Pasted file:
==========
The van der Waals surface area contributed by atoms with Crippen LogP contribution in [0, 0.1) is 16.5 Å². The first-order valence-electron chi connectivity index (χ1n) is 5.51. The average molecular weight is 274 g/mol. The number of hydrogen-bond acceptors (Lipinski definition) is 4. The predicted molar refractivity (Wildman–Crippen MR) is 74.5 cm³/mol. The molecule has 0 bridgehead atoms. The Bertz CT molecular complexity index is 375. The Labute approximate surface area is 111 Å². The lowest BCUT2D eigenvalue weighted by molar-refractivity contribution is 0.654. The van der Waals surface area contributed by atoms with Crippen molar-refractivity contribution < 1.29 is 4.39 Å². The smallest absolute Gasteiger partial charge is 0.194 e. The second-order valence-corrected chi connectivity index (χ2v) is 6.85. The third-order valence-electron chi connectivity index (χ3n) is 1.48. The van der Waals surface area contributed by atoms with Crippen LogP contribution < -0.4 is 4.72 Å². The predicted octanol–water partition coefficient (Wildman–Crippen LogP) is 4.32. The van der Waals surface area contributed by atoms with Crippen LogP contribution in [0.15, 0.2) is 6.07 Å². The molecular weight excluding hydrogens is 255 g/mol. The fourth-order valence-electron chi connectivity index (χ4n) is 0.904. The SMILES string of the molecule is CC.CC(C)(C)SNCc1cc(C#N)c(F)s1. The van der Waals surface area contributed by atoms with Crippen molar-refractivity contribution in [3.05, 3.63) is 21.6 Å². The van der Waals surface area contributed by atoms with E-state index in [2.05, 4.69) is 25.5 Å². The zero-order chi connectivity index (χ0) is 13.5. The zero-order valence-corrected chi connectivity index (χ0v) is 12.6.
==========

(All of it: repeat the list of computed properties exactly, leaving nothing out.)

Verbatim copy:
The van der Waals surface area contributed by atoms with Crippen LogP contribution in [0, 0.1) is 16.5 Å². The first-order valence-electron chi connectivity index (χ1n) is 5.51. The average molecular weight is 274 g/mol. The number of hydrogen-bond acceptors (Lipinski definition) is 4. The predicted molar refractivity (Wildman–Crippen MR) is 74.5 cm³/mol. The molecule has 0 bridgehead atoms. The Bertz CT molecular complexity index is 375. The Labute approximate surface area is 111 Å². The lowest BCUT2D eigenvalue weighted by molar-refractivity contribution is 0.654. The van der Waals surface area contributed by atoms with Crippen molar-refractivity contribution < 1.29 is 4.39 Å². The smallest absolute Gasteiger partial charge is 0.194 e. The second-order valence-corrected chi connectivity index (χ2v) is 6.85. The third-order valence-electron chi connectivity index (χ3n) is 1.48. The van der Waals surface area contributed by atoms with Crippen LogP contribution < -0.4 is 4.72 Å². The predicted octanol–water partition coefficient (Wildman–Crippen LogP) is 4.32. The van der Waals surface area contributed by atoms with Crippen LogP contribution in [0.15, 0.2) is 6.07 Å². The molecular weight excluding hydrogens is 255 g/mol. The fourth-order valence-electron chi connectivity index (χ4n) is 0.904. The SMILES string of the molecule is CC.CC(C)(C)SNCc1cc(C#N)c(F)s1. The van der Waals surface area contributed by atoms with Crippen molar-refractivity contribution in [3.05, 3.63) is 21.6 Å². The van der Waals surface area contributed by atoms with E-state index in [2.05, 4.69) is 25.5 Å². The zero-order chi connectivity index (χ0) is 13.5. The zero-order valence-corrected chi connectivity index (χ0v) is 12.6.